(Boston, Mass. – December 17, 2013) Supporters of legislation that would allow terminally ill, mentally competent adults to choose aid in dying (HB 1998) said today they welcome public debate of end-of-life issues. At today’s hearing, they urged lawmakers to pass legislation raised by the Joint Public Health Committee.
Mickey MacIntyre, Chief Program Officer of Compassion & Choices, was joined at today’s hearing by legislators, clergy members, doctors and nurses, and people who have faced difficult end-of-life decisions. MacIntyre said nearly 20 years of experience with aid-in-dying laws in Oregon, Washington, Montana and now Vermont, have delivered clear evidence the laws work as intended. None of the problems opponents predicted have materialized.
“Doctors, patients, clergy and the public support individuals’ autonomy when making end-of-life decisions,” Macintyre said. “This law helps give peace of mind to many but few ultimately need it. Massachusetts’s residents should enjoy freedom both in how they choose to live and, when the time comes, how they choose to die.”
“It is inhuman to subject people to unnecessary, painful medical procedures at the end of their lives against their wishes,” said Massachusetts State Representative Cory Atkins. “When people’s wishes are ignored, they are hooked up to machines and given strong medications with powerful side effects, making the final days of their lives unbearable. I support this bill because it would allow people to meet their end on their own terms, in comfort and surrounded by family.”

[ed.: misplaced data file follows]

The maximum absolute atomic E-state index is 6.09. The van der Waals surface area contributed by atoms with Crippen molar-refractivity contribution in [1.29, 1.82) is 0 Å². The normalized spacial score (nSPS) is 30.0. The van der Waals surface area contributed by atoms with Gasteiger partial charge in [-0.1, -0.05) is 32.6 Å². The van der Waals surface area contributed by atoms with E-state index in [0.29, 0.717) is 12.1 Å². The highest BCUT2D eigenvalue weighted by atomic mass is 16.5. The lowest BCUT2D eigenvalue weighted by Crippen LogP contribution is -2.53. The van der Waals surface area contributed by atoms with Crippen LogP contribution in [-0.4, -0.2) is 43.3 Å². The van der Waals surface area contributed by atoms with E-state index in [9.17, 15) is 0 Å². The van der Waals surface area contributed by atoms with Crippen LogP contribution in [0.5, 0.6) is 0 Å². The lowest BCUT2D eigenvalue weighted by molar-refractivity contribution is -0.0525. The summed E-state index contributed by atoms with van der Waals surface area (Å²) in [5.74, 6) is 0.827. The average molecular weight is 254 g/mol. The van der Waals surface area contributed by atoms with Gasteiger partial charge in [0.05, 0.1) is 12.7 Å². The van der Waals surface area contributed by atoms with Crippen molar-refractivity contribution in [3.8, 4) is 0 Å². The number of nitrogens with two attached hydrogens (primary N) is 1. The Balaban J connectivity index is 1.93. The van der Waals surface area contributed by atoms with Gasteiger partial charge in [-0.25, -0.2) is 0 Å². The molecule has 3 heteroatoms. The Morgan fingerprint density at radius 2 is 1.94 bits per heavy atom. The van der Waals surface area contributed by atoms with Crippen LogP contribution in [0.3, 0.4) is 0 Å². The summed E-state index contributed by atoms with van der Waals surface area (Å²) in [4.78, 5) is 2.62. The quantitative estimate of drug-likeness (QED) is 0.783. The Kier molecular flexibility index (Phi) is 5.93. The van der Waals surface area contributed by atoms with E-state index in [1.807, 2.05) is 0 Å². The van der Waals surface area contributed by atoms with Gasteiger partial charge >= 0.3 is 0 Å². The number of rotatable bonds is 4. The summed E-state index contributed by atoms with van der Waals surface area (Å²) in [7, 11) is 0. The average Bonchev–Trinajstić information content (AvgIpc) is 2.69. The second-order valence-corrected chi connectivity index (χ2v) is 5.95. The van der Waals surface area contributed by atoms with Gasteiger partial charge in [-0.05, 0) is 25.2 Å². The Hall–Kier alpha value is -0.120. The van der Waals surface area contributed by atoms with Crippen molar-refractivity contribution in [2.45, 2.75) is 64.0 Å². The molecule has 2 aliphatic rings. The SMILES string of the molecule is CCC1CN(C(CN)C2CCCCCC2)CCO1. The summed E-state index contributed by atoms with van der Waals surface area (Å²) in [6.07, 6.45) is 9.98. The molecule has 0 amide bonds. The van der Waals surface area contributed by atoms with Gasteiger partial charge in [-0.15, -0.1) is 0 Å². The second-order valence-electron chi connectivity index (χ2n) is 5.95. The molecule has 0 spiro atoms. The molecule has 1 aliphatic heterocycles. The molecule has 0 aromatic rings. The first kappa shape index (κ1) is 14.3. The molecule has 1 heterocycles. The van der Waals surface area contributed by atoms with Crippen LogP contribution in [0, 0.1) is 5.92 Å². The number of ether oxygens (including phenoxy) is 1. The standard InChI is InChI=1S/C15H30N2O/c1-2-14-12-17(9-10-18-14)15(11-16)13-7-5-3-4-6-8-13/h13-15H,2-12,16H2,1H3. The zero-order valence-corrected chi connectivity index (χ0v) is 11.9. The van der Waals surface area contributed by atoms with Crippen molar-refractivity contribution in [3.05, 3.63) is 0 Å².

“I support HB 1998 professionally and personally. As a clinical social worker, I have worked with many individuals as they were dying. Even with the best of care, many had pain and felt stripped of their dignity. As a woman with ovarian cancer, I would like to be able to choose what I consider to be a dignified death,” said Susan Shapiro, LICSW, of Watertown, MA.
Many dying patients suffer, even with the best care and pain management. Others fear their pain will become unbearable. Supporters of the legislation say people should have a full range of end-of-life choices, including the right to request and obtain life-ending medication.
“With dignity and pride, with intelligence and commons sense, with autonomy, choice and realistic expectations; this is how I try to live my life. This is how I would choose my death, with dignity, if confronted with a terminal illness and no hope for a cure,” said Dr. Eric Ruby of Taunton, MA.
Experience in states with explicit permission for aid in dying shows that very few patients actually request, and even fewer actually self-administer, medication. Only 673 people in Oregon have done so in 15 years since the law’s enactment. But thousands more take comfort just in knowing the option is available, according to Macintyre, who noted that end-of-life care has actually improved under the Oregon law.
The bill, HB 1998, would be based on Vermont and Washington state statutes, and would allow a terminally ill person with a diagnosis of less than six months to live, who is deemed mentally and psychologically competent, to get a prescription that can be self-administered for a humane and dignified death.
The legislation would include protections to ensure that patients are not coerced or influenced in their decision-making.
McDowell Jewett Communications